Some fish is inexpensive largely because of the conditions in which its grown. Just like a factory farmed chicken reared in its own excrement, pumped full of water, and shrink-wrapped in its little Styrofoam coffin is inexpensive, so is fish that is unsustainably caught or grown in self-polluted waters.

Over the past decade or so, the United States has heavily regulated its fishing industry so that both farmed and wild fish from our own waters are (usually) handled properly. One of our favorite seafood purveyors, Foley Fish, only works with sustainable fishing operations whose practices include using hooks that don’t mutilate the mouth of the fish (so they survive if miscaught), using appropriate gear for different seabeds, using strict catch limits, and so on. Obviously, there are costs associated with that.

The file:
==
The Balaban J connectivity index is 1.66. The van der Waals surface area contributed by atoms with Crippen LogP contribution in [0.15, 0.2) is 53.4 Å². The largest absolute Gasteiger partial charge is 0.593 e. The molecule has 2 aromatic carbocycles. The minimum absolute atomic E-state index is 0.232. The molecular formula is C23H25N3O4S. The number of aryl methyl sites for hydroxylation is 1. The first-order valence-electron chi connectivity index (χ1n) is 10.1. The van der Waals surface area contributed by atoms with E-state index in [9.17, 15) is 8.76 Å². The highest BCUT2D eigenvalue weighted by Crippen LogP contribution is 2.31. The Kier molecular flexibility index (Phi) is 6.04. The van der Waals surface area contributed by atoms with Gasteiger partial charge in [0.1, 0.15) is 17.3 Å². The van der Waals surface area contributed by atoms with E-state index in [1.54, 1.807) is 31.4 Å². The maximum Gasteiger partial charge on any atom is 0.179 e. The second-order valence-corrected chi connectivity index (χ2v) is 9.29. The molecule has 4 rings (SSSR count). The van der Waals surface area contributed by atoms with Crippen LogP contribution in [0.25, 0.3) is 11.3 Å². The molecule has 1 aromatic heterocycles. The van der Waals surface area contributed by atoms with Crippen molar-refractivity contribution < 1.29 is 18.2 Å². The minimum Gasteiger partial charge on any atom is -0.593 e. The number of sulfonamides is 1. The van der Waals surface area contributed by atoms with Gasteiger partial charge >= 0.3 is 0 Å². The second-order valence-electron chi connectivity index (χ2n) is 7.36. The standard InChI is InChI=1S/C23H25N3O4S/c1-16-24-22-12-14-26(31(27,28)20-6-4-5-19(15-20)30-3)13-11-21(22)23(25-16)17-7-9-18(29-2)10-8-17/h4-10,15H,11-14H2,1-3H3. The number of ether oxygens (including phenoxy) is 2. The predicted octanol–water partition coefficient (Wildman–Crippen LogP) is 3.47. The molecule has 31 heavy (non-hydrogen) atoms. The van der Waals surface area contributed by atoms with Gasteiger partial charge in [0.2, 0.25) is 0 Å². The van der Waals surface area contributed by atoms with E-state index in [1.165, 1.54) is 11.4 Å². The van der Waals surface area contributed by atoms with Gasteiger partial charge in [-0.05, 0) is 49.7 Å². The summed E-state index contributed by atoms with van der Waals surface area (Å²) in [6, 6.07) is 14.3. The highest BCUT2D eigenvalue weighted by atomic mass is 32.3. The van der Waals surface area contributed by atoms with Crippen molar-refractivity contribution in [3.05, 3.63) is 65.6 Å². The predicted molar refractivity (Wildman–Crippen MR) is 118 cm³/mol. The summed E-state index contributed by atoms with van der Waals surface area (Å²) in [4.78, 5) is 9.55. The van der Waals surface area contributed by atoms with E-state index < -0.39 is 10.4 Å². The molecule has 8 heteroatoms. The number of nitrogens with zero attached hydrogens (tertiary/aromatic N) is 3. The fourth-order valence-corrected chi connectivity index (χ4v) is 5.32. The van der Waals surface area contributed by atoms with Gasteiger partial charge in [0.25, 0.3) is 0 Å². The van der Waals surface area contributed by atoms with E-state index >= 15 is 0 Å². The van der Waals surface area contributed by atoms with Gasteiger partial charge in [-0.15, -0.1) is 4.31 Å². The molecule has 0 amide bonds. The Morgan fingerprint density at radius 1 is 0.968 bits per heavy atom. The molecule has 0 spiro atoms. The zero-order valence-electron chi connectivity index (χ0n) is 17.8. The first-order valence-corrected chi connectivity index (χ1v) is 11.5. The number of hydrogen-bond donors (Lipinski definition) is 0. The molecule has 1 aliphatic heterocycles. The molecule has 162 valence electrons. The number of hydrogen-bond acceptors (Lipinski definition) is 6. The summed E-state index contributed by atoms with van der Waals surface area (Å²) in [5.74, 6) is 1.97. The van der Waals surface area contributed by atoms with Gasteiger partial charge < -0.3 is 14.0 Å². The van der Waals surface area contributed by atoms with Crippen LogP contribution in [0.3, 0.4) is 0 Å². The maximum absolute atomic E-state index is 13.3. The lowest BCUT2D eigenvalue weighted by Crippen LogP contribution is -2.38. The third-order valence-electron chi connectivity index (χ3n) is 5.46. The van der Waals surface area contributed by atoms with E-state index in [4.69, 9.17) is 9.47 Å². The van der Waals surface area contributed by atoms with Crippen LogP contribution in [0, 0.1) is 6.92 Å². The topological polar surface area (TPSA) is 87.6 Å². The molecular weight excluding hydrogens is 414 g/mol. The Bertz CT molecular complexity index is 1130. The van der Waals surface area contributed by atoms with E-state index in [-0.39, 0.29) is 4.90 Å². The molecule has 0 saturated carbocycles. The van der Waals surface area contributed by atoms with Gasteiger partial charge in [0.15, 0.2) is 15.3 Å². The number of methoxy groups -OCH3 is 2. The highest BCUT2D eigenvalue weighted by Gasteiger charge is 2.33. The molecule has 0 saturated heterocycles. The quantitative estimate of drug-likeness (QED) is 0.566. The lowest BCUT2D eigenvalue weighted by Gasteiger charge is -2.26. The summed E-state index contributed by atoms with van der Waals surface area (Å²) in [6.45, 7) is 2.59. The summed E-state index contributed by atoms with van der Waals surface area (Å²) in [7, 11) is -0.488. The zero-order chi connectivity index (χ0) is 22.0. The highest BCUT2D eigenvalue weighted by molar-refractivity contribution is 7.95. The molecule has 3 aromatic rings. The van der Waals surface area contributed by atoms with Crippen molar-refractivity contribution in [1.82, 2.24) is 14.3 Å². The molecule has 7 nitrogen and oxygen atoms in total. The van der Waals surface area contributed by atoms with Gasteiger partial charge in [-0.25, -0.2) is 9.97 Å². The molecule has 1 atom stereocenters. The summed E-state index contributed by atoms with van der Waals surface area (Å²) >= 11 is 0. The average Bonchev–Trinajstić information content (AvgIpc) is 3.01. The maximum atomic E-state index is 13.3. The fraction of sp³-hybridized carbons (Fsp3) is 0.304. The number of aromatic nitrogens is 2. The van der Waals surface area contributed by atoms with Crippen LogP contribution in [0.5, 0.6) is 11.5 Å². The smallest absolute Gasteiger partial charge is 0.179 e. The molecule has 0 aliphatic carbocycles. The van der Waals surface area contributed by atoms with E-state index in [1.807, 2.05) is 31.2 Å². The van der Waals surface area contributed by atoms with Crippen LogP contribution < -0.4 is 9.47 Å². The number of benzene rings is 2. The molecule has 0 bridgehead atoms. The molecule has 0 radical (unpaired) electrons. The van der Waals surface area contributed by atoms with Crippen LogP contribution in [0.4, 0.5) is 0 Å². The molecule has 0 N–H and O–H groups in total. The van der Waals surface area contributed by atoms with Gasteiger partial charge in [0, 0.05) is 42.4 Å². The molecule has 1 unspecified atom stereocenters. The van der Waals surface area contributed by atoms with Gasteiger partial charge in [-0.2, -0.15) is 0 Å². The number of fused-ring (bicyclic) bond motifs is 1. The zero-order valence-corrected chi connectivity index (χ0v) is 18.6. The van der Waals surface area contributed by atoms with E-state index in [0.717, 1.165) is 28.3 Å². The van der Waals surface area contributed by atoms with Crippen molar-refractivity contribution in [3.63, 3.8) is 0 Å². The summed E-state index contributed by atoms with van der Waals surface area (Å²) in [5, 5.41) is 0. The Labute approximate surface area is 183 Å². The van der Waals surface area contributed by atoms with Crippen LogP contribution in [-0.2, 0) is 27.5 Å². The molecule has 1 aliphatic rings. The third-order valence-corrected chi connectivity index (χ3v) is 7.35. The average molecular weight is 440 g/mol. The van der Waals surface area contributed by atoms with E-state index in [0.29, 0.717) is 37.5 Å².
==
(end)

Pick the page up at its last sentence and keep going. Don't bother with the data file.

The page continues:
However, 90% of seafood consumed in the United States doesn’t come from the United States, so it’s easy to imagine why much of our seafood is so inexpensive. If it’s brought in with tons of bycatch from polluted waters or if it’s farmed in its own excrement in overcrowded farming nets, the production costs are obviously comparatively very low.

When it comes to scallops in particular – something we served all winter – there’s another wrinkle. While people refer to tuna as the chicken of the sea, it might be more accurate to give that moniker to scallops. Just like factory farmed chicken that gets pumped full of water and hormones to inflate the size of the breasts, most scallops you’ll find are packaged in treated water after being processed. Scallops absorb the water exceptionally well, so they plump up to an otherworldly size, gaining weight. However, they also lose their characteristic sweetness and don’t sear nearly as well. So-called dry packed scallops cost a bit more – but they taste substantially better, are denser in texture, and brown more thoroughly.